Saturday, November 26, 2011

Eisenstein + More thoughts on Intellectual Montage

I really enjoyed Eisenstein's call for a new look at montage and film analysis. What particularly  jumped out at me was the way in which Eisenstein reinforces his belief in the massive potential cinema has to offer as an artistic medium. 

In terms of a  dialectic approach, it is important that Eisenstein notes that all forms of art involve an incongruence. In other words they involve some kind of collision of thoughts or images that then produce a new meaning that is created by the observer. One of my favorite examples was the way in which Eisenstein explains how this process is seen in painting.

"What comprises the dynamic effect of a painting? The eye follows the direction of an element in the painting. It retains a visual impression, which then collides with the impression derived from following the direction of a second element. The conflict of these directions forms the dynamic effect in apprehending the whole."

Even in painting Eisenstein suggests that there in additive process taking palace, that once one line is observed, and the next line that the eye meets deviates from that form, an abstract concept or expression in created. What I think Einstein is saying about film is that not only is montage constructed out if the process (A+B=C), but that in other mediums this process is somewhat of a closed system. There is only so much an artist can achieve on one canvas.Film, on the other hand, has multiple convergences happening, on both concrete, straight forward levels and abstract levels in the "higher nerve systems of the thought apparatus"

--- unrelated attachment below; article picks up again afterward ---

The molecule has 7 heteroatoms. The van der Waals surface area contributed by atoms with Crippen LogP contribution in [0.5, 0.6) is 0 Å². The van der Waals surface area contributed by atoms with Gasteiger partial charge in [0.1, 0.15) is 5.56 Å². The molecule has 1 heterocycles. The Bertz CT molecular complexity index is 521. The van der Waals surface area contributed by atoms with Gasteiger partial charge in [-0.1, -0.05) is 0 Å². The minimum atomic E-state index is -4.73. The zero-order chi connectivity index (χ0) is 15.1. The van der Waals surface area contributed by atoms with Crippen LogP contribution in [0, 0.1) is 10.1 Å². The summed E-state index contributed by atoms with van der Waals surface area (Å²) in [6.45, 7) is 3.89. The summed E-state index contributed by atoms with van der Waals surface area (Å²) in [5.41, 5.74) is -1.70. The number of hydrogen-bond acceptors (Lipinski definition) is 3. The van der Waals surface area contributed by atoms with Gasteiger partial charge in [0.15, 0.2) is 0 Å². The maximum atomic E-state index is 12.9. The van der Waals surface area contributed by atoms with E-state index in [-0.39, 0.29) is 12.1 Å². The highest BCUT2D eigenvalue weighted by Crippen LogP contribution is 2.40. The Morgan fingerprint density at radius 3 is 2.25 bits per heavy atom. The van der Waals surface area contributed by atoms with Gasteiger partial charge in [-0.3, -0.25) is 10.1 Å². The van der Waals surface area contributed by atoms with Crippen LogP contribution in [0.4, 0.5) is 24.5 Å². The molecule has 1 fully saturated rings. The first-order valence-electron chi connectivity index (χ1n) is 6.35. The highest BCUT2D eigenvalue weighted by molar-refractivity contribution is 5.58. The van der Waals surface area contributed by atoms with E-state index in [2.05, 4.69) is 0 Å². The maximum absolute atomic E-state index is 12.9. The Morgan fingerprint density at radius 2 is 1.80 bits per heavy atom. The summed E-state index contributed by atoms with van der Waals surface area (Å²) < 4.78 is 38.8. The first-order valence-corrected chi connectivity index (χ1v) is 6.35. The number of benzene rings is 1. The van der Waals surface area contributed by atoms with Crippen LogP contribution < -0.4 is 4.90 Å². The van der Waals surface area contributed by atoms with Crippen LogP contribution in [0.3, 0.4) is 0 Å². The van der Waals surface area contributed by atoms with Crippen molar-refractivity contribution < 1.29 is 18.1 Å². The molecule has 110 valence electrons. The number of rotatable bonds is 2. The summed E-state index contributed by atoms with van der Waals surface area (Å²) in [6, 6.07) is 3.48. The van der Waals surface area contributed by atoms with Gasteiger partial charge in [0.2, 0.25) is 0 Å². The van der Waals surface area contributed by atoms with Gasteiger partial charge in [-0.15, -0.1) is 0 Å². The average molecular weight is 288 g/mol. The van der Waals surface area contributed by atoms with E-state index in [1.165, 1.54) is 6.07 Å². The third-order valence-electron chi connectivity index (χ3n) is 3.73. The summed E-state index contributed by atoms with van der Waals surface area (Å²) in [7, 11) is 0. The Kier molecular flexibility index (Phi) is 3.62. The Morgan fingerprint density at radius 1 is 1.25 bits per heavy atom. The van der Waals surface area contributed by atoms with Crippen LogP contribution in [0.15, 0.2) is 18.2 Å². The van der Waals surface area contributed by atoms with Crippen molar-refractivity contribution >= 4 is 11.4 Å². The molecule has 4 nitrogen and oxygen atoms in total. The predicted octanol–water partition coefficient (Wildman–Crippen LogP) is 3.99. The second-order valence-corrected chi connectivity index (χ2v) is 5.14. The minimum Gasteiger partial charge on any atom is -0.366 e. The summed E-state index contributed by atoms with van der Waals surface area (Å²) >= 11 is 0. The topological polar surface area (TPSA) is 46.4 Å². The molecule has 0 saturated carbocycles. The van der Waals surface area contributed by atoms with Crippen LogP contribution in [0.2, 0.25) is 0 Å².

While I am still trying to have a better understanding on what Einstein is suggesting about what intellectual montage is. My view on it so far is this:

If tonal and over-tonal montage are ways in which ideas and moods are created, they are simply being brought into awareness. They are the abstract synthesis of ideas, moods, and tones etc.  I think a possible way to view intellectual montage as the synthesis of a thesis. Now that we have these concepts, how do we arrange them to make a statement? What is the take home message? Can the observer connect these themes and construct a statement based on the the sociopolitical nature of their time as well as their specific status in life? Perhaps tonal and over-tonal montage are raising certain questions while intellectual montage, taking place in the mind of the observer, is the process of answering them.

-Joe Violette

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